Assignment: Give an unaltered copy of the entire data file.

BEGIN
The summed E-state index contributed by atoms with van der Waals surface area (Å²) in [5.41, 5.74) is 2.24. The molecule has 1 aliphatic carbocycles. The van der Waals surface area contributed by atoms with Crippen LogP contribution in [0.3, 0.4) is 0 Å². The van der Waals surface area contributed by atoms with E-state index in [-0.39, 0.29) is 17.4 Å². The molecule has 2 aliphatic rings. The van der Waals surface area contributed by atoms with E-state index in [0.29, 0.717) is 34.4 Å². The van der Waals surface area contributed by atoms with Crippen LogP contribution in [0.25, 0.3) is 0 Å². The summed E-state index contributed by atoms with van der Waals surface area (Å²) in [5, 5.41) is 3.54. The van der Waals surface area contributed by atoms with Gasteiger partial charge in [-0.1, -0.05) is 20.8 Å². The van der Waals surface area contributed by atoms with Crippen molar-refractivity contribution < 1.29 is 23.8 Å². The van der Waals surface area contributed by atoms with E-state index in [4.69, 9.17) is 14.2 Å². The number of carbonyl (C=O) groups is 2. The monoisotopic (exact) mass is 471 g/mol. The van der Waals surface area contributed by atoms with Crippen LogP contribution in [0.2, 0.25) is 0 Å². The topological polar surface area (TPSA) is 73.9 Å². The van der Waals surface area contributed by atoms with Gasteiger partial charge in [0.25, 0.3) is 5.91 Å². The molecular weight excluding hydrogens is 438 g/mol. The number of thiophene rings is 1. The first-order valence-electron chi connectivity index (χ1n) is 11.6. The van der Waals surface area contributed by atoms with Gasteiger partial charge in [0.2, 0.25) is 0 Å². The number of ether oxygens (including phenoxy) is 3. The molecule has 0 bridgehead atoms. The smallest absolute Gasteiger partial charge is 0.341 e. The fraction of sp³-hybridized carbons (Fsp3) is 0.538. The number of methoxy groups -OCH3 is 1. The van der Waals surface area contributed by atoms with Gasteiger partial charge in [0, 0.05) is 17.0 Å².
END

The summed E-state index contributed by atoms with van der Waals surface area (Å²) in [5.41, 5.74) is 2.24. The molecule has 1 aliphatic carbocycles. The van der Waals surface area contributed by atoms with Crippen LogP contribution in [0.3, 0.4) is 0 Å². The van der Waals surface area contributed by atoms with E-state index in [-0.39, 0.29) is 17.4 Å². The molecule has 2 aliphatic rings. The van der Waals surface area contributed by atoms with E-state index in [0.29, 0.717) is 34.4 Å². The van der Waals surface area contributed by atoms with Crippen LogP contribution in [0.25, 0.3) is 0 Å². The summed E-state index contributed by atoms with van der Waals surface area (Å²) in [5, 5.41) is 3.54. The van der Waals surface area contributed by atoms with Gasteiger partial charge in [-0.1, -0.05) is 20.8 Å². The van der Waals surface area contributed by atoms with Crippen molar-refractivity contribution < 1.29 is 23.8 Å². The van der Waals surface area contributed by atoms with E-state index in [4.69, 9.17) is 14.2 Å². The number of carbonyl (C=O) groups is 2. The monoisotopic (exact) mass is 471 g/mol. The van der Waals surface area contributed by atoms with Crippen LogP contribution in [0.2, 0.25) is 0 Å². The topological polar surface area (TPSA) is 73.9 Å². The van der Waals surface area contributed by atoms with Gasteiger partial charge in [0.25, 0.3) is 5.91 Å². The molecular weight excluding hydrogens is 438 g/mol. The number of thiophene rings is 1. The first-order valence-electron chi connectivity index (χ1n) is 11.6. The van der Waals surface area contributed by atoms with Gasteiger partial charge in [0.2, 0.25) is 0 Å². The number of ether oxygens (including phenoxy) is 3. The molecule has 0 bridgehead atoms. The smallest absolute Gasteiger partial charge is 0.341 e. The fraction of sp³-hybridized carbons (Fsp3) is 0.538. The number of methoxy groups -OCH3 is 1. The van der Waals surface area contributed by atoms with Gasteiger partial charge in [0, 0.05) is 17.0 Å².